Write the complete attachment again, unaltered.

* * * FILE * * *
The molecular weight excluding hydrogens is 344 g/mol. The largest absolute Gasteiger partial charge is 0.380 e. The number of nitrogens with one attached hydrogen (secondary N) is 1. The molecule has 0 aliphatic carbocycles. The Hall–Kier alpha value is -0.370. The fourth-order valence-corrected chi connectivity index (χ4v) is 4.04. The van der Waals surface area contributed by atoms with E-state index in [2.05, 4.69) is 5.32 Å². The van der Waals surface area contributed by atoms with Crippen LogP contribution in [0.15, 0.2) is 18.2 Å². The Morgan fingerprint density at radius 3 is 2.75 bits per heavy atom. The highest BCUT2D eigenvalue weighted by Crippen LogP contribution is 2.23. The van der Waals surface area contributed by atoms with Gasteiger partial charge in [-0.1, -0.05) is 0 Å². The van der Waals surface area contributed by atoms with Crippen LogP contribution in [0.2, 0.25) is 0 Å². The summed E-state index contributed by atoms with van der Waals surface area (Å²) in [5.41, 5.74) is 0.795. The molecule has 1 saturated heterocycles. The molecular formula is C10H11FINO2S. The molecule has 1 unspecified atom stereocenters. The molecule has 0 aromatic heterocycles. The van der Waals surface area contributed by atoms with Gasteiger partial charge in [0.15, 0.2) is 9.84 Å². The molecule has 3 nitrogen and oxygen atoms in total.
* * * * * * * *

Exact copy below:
The molecular weight excluding hydrogens is 344 g/mol. The largest absolute Gasteiger partial charge is 0.380 e. The number of nitrogens with one attached hydrogen (secondary N) is 1. The molecule has 0 aliphatic carbocycles. The Hall–Kier alpha value is -0.370. The fourth-order valence-corrected chi connectivity index (χ4v) is 4.04. The van der Waals surface area contributed by atoms with E-state index in [2.05, 4.69) is 5.32 Å². The van der Waals surface area contributed by atoms with Crippen LogP contribution in [0.15, 0.2) is 18.2 Å². The Morgan fingerprint density at radius 3 is 2.75 bits per heavy atom. The highest BCUT2D eigenvalue weighted by Crippen LogP contribution is 2.23. The van der Waals surface area contributed by atoms with Gasteiger partial charge in [-0.1, -0.05) is 0 Å². The van der Waals surface area contributed by atoms with Crippen LogP contribution in [0.2, 0.25) is 0 Å². The summed E-state index contributed by atoms with van der Waals surface area (Å²) in [5.41, 5.74) is 0.795. The molecule has 1 saturated heterocycles. The molecular formula is C10H11FINO2S. The molecule has 1 unspecified atom stereocenters. The molecule has 0 aromatic heterocycles. The van der Waals surface area contributed by atoms with Gasteiger partial charge in [0.15, 0.2) is 9.84 Å². The molecule has 3 nitrogen and oxygen atoms in total.